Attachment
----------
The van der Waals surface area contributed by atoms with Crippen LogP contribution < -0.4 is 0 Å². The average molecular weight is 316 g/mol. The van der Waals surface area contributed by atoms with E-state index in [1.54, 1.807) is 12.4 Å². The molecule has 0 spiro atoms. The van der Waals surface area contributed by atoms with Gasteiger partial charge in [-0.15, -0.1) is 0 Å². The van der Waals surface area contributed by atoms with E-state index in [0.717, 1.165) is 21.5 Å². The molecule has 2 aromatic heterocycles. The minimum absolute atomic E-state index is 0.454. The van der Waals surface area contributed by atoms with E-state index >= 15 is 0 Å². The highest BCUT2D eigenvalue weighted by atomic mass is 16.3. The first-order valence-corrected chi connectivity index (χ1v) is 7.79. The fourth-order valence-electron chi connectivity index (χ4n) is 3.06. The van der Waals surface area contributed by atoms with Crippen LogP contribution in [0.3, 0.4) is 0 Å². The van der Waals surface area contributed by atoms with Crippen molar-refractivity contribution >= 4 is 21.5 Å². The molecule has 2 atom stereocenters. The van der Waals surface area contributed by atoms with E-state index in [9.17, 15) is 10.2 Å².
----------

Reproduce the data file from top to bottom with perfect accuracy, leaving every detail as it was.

The van der Waals surface area contributed by atoms with Crippen LogP contribution < -0.4 is 0 Å². The average molecular weight is 316 g/mol. The van der Waals surface area contributed by atoms with E-state index in [1.54, 1.807) is 12.4 Å². The molecule has 0 spiro atoms. The van der Waals surface area contributed by atoms with Gasteiger partial charge in [-0.15, -0.1) is 0 Å². The van der Waals surface area contributed by atoms with E-state index in [0.717, 1.165) is 21.5 Å². The molecule has 2 aromatic heterocycles. The minimum absolute atomic E-state index is 0.454. The van der Waals surface area contributed by atoms with E-state index >= 15 is 0 Å². The highest BCUT2D eigenvalue weighted by atomic mass is 16.3. The first-order valence-corrected chi connectivity index (χ1v) is 7.79. The fourth-order valence-electron chi connectivity index (χ4n) is 3.06. The van der Waals surface area contributed by atoms with Crippen LogP contribution in [0.3, 0.4) is 0 Å². The van der Waals surface area contributed by atoms with Crippen molar-refractivity contribution >= 4 is 21.5 Å². The molecule has 2 atom stereocenters. The van der Waals surface area contributed by atoms with E-state index in [9.17, 15) is 10.2 Å².